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FLEXO Magazine : January 2014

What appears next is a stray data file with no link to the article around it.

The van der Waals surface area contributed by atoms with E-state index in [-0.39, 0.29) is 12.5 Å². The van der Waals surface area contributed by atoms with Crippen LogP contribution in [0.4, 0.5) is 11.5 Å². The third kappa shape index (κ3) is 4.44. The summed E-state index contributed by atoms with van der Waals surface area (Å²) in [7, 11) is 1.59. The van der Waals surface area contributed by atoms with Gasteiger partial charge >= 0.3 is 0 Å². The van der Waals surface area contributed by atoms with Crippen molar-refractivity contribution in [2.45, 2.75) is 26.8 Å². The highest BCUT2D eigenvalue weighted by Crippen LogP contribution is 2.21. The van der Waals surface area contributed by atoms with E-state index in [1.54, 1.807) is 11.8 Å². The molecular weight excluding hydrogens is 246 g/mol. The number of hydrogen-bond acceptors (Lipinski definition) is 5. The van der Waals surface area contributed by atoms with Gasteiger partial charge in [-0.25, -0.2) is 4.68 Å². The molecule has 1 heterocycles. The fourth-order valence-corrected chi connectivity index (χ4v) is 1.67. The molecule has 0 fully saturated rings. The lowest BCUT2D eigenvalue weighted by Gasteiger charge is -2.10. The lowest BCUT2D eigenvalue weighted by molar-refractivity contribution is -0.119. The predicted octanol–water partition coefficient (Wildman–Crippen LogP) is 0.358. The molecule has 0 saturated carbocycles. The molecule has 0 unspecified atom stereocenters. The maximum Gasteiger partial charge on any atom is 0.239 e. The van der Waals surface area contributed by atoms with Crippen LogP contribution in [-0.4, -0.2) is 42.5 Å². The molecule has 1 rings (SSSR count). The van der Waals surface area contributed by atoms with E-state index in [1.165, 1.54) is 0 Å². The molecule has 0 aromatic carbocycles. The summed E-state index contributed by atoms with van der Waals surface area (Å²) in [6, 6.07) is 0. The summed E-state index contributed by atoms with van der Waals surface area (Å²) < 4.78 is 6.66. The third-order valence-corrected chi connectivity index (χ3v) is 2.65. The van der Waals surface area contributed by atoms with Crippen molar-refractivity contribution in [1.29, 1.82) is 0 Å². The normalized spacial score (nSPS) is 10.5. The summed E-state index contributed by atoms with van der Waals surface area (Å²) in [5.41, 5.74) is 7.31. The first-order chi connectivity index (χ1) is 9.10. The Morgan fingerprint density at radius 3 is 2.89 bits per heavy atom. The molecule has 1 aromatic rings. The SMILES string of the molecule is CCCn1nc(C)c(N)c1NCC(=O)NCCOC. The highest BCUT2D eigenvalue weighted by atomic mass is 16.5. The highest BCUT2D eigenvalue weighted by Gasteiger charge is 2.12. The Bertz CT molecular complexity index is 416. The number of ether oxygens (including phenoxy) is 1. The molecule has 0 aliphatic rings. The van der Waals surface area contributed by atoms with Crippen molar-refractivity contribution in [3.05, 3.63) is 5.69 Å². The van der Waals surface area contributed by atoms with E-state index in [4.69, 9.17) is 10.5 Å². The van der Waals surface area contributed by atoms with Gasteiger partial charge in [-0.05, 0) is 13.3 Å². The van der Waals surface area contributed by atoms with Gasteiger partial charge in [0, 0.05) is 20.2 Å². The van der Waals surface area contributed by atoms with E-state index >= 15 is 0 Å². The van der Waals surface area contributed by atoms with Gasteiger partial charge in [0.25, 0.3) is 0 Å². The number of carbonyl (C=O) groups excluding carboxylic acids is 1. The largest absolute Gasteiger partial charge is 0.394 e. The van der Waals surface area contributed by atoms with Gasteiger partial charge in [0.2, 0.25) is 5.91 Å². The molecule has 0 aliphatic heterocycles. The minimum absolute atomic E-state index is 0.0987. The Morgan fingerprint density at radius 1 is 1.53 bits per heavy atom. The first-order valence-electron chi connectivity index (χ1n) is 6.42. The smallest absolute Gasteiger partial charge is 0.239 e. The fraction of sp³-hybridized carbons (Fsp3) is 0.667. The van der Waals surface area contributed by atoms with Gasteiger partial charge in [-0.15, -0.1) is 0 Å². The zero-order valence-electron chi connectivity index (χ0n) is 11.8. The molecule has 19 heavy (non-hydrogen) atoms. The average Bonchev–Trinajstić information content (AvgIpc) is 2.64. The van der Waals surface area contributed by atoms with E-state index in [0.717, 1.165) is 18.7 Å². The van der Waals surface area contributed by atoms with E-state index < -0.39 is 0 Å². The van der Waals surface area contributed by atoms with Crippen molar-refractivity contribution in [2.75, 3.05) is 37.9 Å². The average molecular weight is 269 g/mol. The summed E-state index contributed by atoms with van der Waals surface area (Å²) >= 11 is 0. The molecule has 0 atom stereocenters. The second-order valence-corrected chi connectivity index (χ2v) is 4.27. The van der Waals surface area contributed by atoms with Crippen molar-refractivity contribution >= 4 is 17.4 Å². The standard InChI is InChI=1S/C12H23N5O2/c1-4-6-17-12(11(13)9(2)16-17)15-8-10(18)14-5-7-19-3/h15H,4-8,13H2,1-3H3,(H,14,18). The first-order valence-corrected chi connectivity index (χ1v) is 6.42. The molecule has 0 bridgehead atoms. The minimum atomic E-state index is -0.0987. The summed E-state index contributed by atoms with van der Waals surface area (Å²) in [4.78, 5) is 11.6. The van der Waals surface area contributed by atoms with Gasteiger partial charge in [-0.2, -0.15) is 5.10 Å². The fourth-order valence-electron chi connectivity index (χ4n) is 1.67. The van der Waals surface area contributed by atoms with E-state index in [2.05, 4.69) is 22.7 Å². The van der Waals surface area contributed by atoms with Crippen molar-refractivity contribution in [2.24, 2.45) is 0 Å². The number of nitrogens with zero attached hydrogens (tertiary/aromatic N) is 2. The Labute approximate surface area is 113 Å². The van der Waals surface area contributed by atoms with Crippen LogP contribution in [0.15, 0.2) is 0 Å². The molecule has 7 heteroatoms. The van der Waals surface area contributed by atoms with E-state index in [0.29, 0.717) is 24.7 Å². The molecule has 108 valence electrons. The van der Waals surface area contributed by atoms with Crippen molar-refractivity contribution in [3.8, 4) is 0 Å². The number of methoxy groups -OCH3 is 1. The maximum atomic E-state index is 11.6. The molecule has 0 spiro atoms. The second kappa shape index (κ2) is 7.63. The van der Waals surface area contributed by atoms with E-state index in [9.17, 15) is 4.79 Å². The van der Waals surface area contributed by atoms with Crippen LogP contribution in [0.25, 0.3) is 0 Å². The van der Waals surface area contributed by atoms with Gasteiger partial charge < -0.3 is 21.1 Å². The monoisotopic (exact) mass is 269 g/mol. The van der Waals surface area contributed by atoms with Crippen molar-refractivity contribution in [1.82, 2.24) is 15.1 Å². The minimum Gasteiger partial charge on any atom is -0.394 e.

adopters and may not be worth the asking investment, in lieu of current existing methods. COMPARING RFPS Most CPCs will actively use a " request for proposal" (RFP), or something similar, to compare one supplier to another. If using this process, make sure all the details are well under- stood and defined in the RFP. One supplier may include many steps and services in the process in its baseline price, while another will list steps individually and price them a la carte. An RFP should effectively identify those suppliers who actually charge a premium for basic services, versus those who truly add value in their workflow for the customer. EYEBALLING COLOR How do the quality of suppliers' processes and services stack up against each other? Do they use solid support systems and factual data to measure and control color, or are there subjective steps that can cause trouble? The human eye is still critical in selecting colors when printing; however, once the color is selected, the eye should not be involved in its measurement and control. In the not too distant past, I would not have made this state- ment, but today 's spectro equipment and software are much more advanced. I believe so strongly that they are better than the human eye, that I insist they be used to measure and con- trol color. Study after study has shown how the human eye is variable in its color interpretation and affected by little things in the environment. I agree the customer has to be happy with the final print result and if it takes a trial run on press to show an actual printed sample for approval, then this is a cost that must be burdened by that customer to gain agreement. Once they have given approval, the color measurement equipment and software should be employed by the printer to manage and maintain consistency on press. I still firmly believe using an eye to control or approve final color once a target has been set adds---not reduces---variability on press. It's OK to use the eye as a quick check against things like a drawdown approval, but the confirming answer should come from our devices. I have often heard how some people have excellent color perception and can see deviations in color with a Delta E of less than 2 (and I agree this does exist), but if our print processes cannot cost effectively be controlled below this level, I explain to my marketing team how this is a limit of the printing process and the color variation seen is normal and industry accepted. As time goes on and improvements are made, I expect these tolerances can, and will, get tighter. For now, most CPCs and printers agree the print processes we have in place like the Flexographic Image Reproduction Specifications and Tolerances (FIRST) guide, General Requirements for Applica- tions in Commercial Offset Lithography (GRACoL), Specifica- tions for Web Offset Publications (SWOP), Global Standard Testers (GST), etc., along with software and spectro measure- ment equipment, are about the best we have to work with. A key goal in the industry is to make the color measurement and control processes more objective and factual based, while removing all subjectivity. ATTACKING ERRORS Are the suppliers' processes proactive in eliminating or reducing print errors? Or are they reactive, where they only measure and catch the issues after printing is complete? In today 's cost conscious world, we need more proactive processes that prevent out of spec product---the product that costs the printer and customer time and money---from ever being produced. CPCs would like robust, cost effective and proactive processes that will measure ongoing output and alert a printer before it falls out of spec and produces unacceptable product. Many CPCs run on a just in time inventory timeline and cannot afford to shut down their production due to out of spec packaging. My personal preference is for systems that assist a printer by monitoring startup efforts and confirming compliance be- fore the product is produced for shipment. Most printers know that some out of spec material will get through their quality system today, but the cost of even one rejected and returned order is often multiple times more expensive than such a preventative system. INDUSTRY UPDATES Another key concept many CPCs monitor focuses on this question: "Are your suppliers keeping up on the latest print trends and processes and delivering value?" A customer, in theory, shouldn't know more about the supplier's process, work scope and level of expected performance than the sup- plier. Industry leading suppliers bring new trends, tools and effective processes to their customers, and not the other way around. Many customers keep a scorecard on critical perfor- mance items during the year to help them track key industry performance levels and how their suppliers compare to their industry competition. One final thought in summary: CPCs need knowledgeable suppliers to deliver best in class print performance on their delivered packaging. This requires suppliers to monitor and track industry developments and bring awareness to cus- tomers on how they can add value by driving out waste and proactively deliver in spec packaging every time. About the Author: Allen Marquardt is currently the packaging print manager at Kimberly-Clark Corp. He has more than 25 years in packaging and printing, working for companies like Kimberly-Clark, Hershey Foods, CPC International and SC Johnson & Sons, among others. Al is currently the chair elect of the FFTA, serves on the board of FTA and has served on the board of SGP Partnership. He also participates on multiple print and packaging related committees supporting the pack- aging and package printing industries. www.flexography.org JANUARY 2014 FLEXO 15